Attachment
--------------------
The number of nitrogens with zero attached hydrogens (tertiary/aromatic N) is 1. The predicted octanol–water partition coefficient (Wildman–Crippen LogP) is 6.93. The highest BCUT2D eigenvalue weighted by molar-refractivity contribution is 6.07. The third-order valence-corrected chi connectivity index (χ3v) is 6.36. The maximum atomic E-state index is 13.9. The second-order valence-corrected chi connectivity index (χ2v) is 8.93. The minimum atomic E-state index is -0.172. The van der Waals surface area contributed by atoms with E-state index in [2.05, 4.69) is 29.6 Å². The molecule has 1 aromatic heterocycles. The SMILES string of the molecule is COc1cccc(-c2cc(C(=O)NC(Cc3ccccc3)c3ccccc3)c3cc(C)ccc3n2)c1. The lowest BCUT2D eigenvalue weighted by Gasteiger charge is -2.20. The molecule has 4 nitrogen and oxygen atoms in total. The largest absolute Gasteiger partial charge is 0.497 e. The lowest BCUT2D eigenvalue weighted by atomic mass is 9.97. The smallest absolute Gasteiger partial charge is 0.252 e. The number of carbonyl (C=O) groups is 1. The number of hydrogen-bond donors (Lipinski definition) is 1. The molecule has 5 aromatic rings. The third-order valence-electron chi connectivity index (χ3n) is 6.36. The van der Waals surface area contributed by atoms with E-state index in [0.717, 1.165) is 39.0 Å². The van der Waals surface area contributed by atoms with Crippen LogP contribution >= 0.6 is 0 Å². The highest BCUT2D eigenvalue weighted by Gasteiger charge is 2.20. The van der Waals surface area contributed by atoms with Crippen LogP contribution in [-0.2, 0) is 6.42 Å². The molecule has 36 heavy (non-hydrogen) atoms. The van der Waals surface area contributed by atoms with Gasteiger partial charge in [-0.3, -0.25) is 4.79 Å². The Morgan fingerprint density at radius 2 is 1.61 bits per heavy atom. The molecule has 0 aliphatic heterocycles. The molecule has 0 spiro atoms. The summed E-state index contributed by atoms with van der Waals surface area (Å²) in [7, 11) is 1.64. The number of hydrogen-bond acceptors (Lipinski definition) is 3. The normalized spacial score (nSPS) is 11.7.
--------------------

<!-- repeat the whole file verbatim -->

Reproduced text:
The number of nitrogens with zero attached hydrogens (tertiary/aromatic N) is 1. The predicted octanol–water partition coefficient (Wildman–Crippen LogP) is 6.93. The highest BCUT2D eigenvalue weighted by molar-refractivity contribution is 6.07. The third-order valence-corrected chi connectivity index (χ3v) is 6.36. The maximum atomic E-state index is 13.9. The second-order valence-corrected chi connectivity index (χ2v) is 8.93. The minimum atomic E-state index is -0.172. The van der Waals surface area contributed by atoms with E-state index in [2.05, 4.69) is 29.6 Å². The molecule has 1 aromatic heterocycles. The SMILES string of the molecule is COc1cccc(-c2cc(C(=O)NC(Cc3ccccc3)c3ccccc3)c3cc(C)ccc3n2)c1. The lowest BCUT2D eigenvalue weighted by Gasteiger charge is -2.20. The molecule has 4 nitrogen and oxygen atoms in total. The largest absolute Gasteiger partial charge is 0.497 e. The lowest BCUT2D eigenvalue weighted by atomic mass is 9.97. The smallest absolute Gasteiger partial charge is 0.252 e. The number of carbonyl (C=O) groups is 1. The number of hydrogen-bond donors (Lipinski definition) is 1. The molecule has 5 aromatic rings. The third-order valence-electron chi connectivity index (χ3n) is 6.36. The van der Waals surface area contributed by atoms with E-state index in [0.717, 1.165) is 39.0 Å². The van der Waals surface area contributed by atoms with Crippen LogP contribution >= 0.6 is 0 Å². The highest BCUT2D eigenvalue weighted by Gasteiger charge is 2.20. The van der Waals surface area contributed by atoms with Crippen LogP contribution in [-0.2, 0) is 6.42 Å². The molecule has 36 heavy (non-hydrogen) atoms. The van der Waals surface area contributed by atoms with Gasteiger partial charge in [-0.3, -0.25) is 4.79 Å². The Morgan fingerprint density at radius 2 is 1.61 bits per heavy atom. The molecule has 0 aliphatic heterocycles. The molecule has 0 spiro atoms. The summed E-state index contributed by atoms with van der Waals surface area (Å²) in [7, 11) is 1.64. The number of hydrogen-bond acceptors (Lipinski definition) is 3. The normalized spacial score (nSPS) is 11.7.